What are knowledge management tools?
Knowledge management tools ensure your organization can capture information and apply that knowledge for maximum value to your business. Different knowledge management tools focus on different knowledge types and are designed to improve efficiency in specific parts of your business.
Learn more about how knowledge management and knowledge sharing can help your company’s bottom line.
Why are knowledge management tools important?
- Improve your profitability and efficiency
- Organize critical company information in a single source of truth
- Facilitate collaboration across teams, wherever they are
- Promote continuous learning
Types of knowledge management tools
Knowledge management tools are essential for businesses seeking to improve organizational efficiency, streamline communication, and foster innovation. These tools come in various types, each designed to serve different purposes. Document management systems, one of the key knowledge management tools, enable easy storage, organization, and retrieval of crucial files and documents. Collaboration platforms facilitate seamless teamwork and knowledge sharing among employees, while content management systems provide a central repository for creating, editing, and distributing digital content.
Additionally, decision support systems help with data analysis and problem-solving, while social networking tools promote informal knowledge sharing and relationship building. Implementing the right knowledge management tools can significantly enhance a company's productivity and overall performance.
Here’s a helpful list of knowledge management tool types:
1. Knowledge bases
A knowledge base is a searchable information repository that stores your company’s data for internal or external access. It serves to capture, manage, and organize key organizational information in order to help your teams or customers find the information they need, when they need it. There are two types of knowledge bases. A machine-readable knowledge base stores data that can only be analyzed by artificial intelligence systems. A human-readable knowledge base stores documents and physical texts that are accessible to people. Human-readable knowledge bases are more interactive, but searches are often more time-consuming.
2. Learning management systems (LMS)
Learning management systems help businesses build a strong foundation of knowledge management by allowing them to create customized training and educational programs. Through this system, company leaders can design and manage lessons, courses, quizzes, and other training materials and deliver those resources to employees, students, or partners.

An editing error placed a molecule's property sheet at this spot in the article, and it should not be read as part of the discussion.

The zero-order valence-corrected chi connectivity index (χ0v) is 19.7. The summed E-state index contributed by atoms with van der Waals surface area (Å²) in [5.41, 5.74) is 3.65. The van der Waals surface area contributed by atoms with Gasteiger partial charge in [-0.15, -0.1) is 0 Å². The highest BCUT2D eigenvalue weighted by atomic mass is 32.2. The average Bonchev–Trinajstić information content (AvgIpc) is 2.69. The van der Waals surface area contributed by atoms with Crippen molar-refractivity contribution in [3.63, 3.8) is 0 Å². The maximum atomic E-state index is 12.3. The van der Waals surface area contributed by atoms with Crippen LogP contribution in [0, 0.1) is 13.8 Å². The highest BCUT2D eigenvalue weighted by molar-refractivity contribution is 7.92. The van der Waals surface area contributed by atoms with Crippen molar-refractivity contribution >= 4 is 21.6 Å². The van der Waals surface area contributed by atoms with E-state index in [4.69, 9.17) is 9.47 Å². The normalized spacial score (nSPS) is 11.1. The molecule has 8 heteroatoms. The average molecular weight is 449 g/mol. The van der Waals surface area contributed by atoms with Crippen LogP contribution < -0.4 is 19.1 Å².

3. Knowledge-Centered Service® (KCS)
These tools support knowledge centered service, also known as knowledge-centered support, which describes how customer service and support teams access and use knowledge to deliver greater value to customers, employees, and stakeholders. Each time a problem is solved in a KCS organization, that knowledge is stored in a way that is easily accessible to others. KCS empowers everyone in the organization to share collective responsibility for maintaining the knowledge base and informs how people in the organization solve problems.
4. AI knowledge management
AI knowledge management tools can capture, filter, represent, or apply knowledge. They include applications that can select, analyze, and classify text; conduct automated reasoning; and create visualizations – all of which can enhance decision-making capabilities. AI can help organizations process human input, such as handwriting and voice recognition, using natural language processing. These systems can also deal with “big data,” traditionally deemed unwieldy and difficult to maintain, by using new methods for data storing such as decentralized blockchain.
5. Customer relationship management (CRM)
Designed to help all teams involved in marketing, sales, and customer service, CRM systems track prospect and customer information over the course of customer relationships. Using a CRM, your company can track everything from the first contact with a prospect and how they came to you, to interactions they have with your sales team throughout the buying process, to repeated purchases. This customer data is stored in the CRM tool, which your team can now access at any time to understand the context of the relationship and respond appropriately to any issues that may arise. This translates to a better customer experience.
6. Content management
Content management systems encompass the creation, management, and distribution of your organizational content on your company’s intranet or website. An effective content management system provides templates for publishing content, enables easy editing and metadata tagging, tracks changes and allows access to various versions of content, allows for collaborative work and parallel content development, integrates document management systems, and provides extensions and plug-ins for enhanced functionality.